author={Alexander A. Aarts and Joanna E. Anderson and Christopher J. Anderson and Peter Raymond Attridge and Angela S. Attwood and Jordan R. Axt and Molly Babel and {\vS}těp{\'a}n Bahn{\'i}k and Erica Baranski and Michael Barnett-Cowan and Elizabeth Bartmess and Jennifer S. Beer and Raoul Bell and Heather Bentley and Leah Beyan and Grace Binion and Denny Borsboom and Annick Bosch and Frank Bosco and Sara D. Bowman and Mark John Brandt and Erin L Braswell and Hilmar Brohmer and Benjamin Thomas Brown and Kristina Brown and Jovita Br{\"u}ning and Ann Calhoun-Sauls and Shannon P. Callahan and Elizabeth Chagnon and Jesse J. Chandler and Christopher R. Chartier and Felix Cheung and Cody Daniel Christopherson and Linda Cillessen and Russ Clay and Hayley M. D. Cleary and Mark D. Cloud and Michael Conn and Joanne McGrath Cohoon and Simon Columbus and Andreas Cordes and Giulio Costantini and Leslie D. Cramblet Alvarez and Edward J. Cremata and Jan Crusius and Jamie DeCoster and M. DeGaetano and Nicol{\'a}s Delia Penna and Bobby Den Bezemer and Marie Katharina Deserno and Olivia Devitt and Laura Dewitte and David G. Dobolyi and Geneva T. Dodson and M. Brent Donnellan and Ryan Donohue and Rebecca A. Dore and Angela R. Dorrough and Anna Dreber and Michelle Dugas and Elizabeth W. Dunn and Kayleigh E. Easey and Sylvia Eboigbe and Casey Eggleston and Jo Embley and Sacha Epskamp and Timothy M. Errington and Vivien Estel and Frank J. Farach and Jenelle Feather and Anna Fedor and Bel{\'e}n Fern{\'a}ndez-Castilla and Susann Fiedler and James G. Field and Stanka A. Fitneva and Taru Flagan and Amanda Lynn Forest and Eskil Forsell and Joshua D. Foster and Michael C. Frank and Rebecca S. Frazier and Heather M. Fuchs and Philip A. Gable and Jeff Galak and Elisa Maria Galliani and Anup Gampa and Sara Garcia and Douglas Gazarian and Elizabeth Rees Gilbert and Roger Giner-Sorolla and Andreas Gl{\"o}ckner and Lars Goellner and Jin X. Goh and Rebecca M. Goldberg and Patrick T. Goodbourn and Shauna Gordon-McKeon and Bryan H. Gorges and Jessie Gorges and Justin Goss and Jesse Graham and James A. Grange and Jeremy R. Gray and C.H.J. Hartgerink and Joshua K. Hartshorne and Fred Hasselman and Timothy Hayes and Emma Heikensten and Felix Henninger and John Hodsoll and Taylor Holubar and G. C. Hoogendoorn and Denise J. Humphries and Cathy On-Ying Hung and Nathali Immelman and Vanessa Claire Irsik and Georg Jahn and Frank J{\"a}kel and Marc Jekel and Magnus Johannesson and Larissa Gabrielle Johnson and David J. Johnson and Kate M. Johnson and William Johnston and Kai J. Jonas and Jennifer A. Joy-Gaba and Heather Barry Kappes and Kim Kelso and Mallory C. Kidwell and Seung K. Kim and Matthew W. Kirkhart and Bennett Kleinberg and Goran Kne{\vz}evi{\'c} and Franziska Maria Kolorz and Jolanda Jacqueline Kossakowski and Robert W Krause and J.M.T. Krijnen and Tim Kuhlmann and Yoram K. Kunkels and Megan M. Kyc and Calvin K. Lai and Aamir Laique and Daniel Lakens and Kristin A. Lane and Bethany Lassetter and Ljiljana B. Lazarevi{\'c} and Etienne P. Le Bel and Key Jung Lee and Minha Lee and Kristi M. Lemm and Carmel A. Levitan and Melissa Lewis and Lin Lin and Stephanie C. Lin and Matthias Lippold and Darren Loureiro and Ilse Luteijn and Sean P. Mackinnon and Heather N. Mainard and Denise C. Marigold and Daniel P. Martin and Tylar Martinez and E. J. Masicampo and Joshua J. Matacotta and Maya B. Mathur and Michael May and Nicole C Mechin and Pranjal H. Mehta and Johannes M. Meixner and Alissa Melinger and Jeremy K. Miller and Mallorie Miller and Katherine Sledge Moore and Marcus M{\"o}schl and Matt Motyl and Stephanie L. Muller and Marcus Robert Munafo and Koen Ilja Neijenhuijs and Taylor Nervi and Gandalf Nicolas and Gustav Nilsonne and Brian A. Nosek and Mich{\`e}le B. Nuijten and Catherine Olsson and Colleen Osborne and Lutz Ostkamp and Misha Pavel and Ian S. Penton-Voak and Olivia Kathleen Perna and Cyril R. Pernet and Marco Perugini and R. Nathan Pipitone and Michael C. Pitts and Franziska Plessow and Jason Prenoveau and Rima-Maria Rahal and Kate A. Ratliff and David A. Reinhard and Frank Renkewitz and Ashley A. Ricker and Anastasia E. Rigney and Andrew M Rivers and Mark A. Roebke and Abraham M. Rutchick and Robert S. Ryan and Onur Şahin and Anondah Saide and Gillian M. Sandstrom and David Santos and Rebecca Saxe and Ren{\'e} Schlegelmilch and Kathleen Schmidt and Sabine Scholz and Larissa Seibel and Dylan Selterman and Samuel Shaki and William Brand Simpson and H. Colleen Sinclair and Jeanine L. M. Skorinko and Agnieszka Slowik and Joel S. Snyder and Courtney K. Soderberg and Carina M. Sonnleitner and Nicholas Brant Spencer and Jeffrey R. Spies and Sara Steegen and Stefan Stieger and Nina Strohminger and Gavin Brent Sullivan and Thomas Talhelm and Megan Tapia and Anniek te Dorsthorst and Manuela Thomae and Sarah L. Thomas and Pia Tio and Frits Traets and Steve Tsang and Francis Tuerlinckx and Paul Turchan and Milan Val{\'a}{\vs}ek and Anna van 't Veer and Robbie C. M. Aert and Marcel A.L.M. van Assen and Riet Van Bork and Mathijs van de Ven and Don van den Bergh and Marije van der Hulst and Roel van Dooren and Johnny van Doorn and Daan R. van Renswoude and Hedderik van Rijn and Wolf Vanpaemel and Alejandro Echeverr{\'i}a and Melissa Vazquez and Natalia V{\'e}lez and Marieke Vermue and Mark Verschoor and Michelangelo Vianello and Martin Voracek and Gina Vuu and Eric-Jan Wagenmakers and Joanneke Weerdmeester and Ashlee Welsh and Erin C. Westgate and Joeri Wissink and Michael D. Wood and Andy Woods and Emily M. Wright and Sining Wu and Marcel Zeelenberg and Kellylynn Zuni},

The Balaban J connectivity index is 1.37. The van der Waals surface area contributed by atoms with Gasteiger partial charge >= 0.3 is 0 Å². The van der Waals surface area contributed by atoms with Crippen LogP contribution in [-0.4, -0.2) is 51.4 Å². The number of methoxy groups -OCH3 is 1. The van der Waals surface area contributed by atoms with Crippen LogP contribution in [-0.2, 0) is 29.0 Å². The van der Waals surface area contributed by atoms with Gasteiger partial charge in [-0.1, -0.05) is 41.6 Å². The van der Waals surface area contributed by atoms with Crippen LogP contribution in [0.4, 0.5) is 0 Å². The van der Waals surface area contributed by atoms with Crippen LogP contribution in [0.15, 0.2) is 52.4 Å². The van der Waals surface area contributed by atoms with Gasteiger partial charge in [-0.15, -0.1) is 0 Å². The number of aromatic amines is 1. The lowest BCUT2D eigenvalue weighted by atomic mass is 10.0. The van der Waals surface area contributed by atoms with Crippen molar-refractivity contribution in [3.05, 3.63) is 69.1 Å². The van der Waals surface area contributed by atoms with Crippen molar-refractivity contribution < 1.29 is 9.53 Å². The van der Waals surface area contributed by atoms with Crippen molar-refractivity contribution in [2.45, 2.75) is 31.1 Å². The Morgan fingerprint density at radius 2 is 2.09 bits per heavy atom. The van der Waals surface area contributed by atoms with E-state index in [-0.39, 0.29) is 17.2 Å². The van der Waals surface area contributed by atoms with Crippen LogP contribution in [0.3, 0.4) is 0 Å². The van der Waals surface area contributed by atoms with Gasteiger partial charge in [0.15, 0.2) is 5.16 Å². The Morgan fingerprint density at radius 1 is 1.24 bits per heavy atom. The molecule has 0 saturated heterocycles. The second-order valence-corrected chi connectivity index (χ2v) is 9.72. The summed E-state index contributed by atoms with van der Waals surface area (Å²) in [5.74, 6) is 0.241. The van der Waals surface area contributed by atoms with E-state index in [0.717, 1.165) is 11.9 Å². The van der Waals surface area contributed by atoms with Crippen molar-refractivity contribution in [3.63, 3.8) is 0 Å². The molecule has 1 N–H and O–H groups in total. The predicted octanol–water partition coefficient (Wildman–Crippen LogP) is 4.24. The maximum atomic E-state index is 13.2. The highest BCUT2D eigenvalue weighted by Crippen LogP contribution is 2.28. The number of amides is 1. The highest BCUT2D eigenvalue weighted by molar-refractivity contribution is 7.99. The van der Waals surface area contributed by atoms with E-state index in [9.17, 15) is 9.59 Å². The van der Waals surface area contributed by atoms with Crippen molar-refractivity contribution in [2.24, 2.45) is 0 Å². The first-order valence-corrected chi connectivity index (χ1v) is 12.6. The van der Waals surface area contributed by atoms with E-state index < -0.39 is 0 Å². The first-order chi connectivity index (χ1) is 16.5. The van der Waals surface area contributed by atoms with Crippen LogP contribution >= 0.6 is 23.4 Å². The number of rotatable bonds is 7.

Empirically analyzing empirical evidence One of the central goals in any scientific endeavor is to understand causality. Experiments that seek to demonstrate a cause/effect relation most often manipulate the postulated causal factor. Aarts et al. describe the replication of 100 experiments reported in papers published in 2008 in three high-ranking psychology journals. Assessing whether the replication and the original experiment yielded the same result according to several criteria, they find…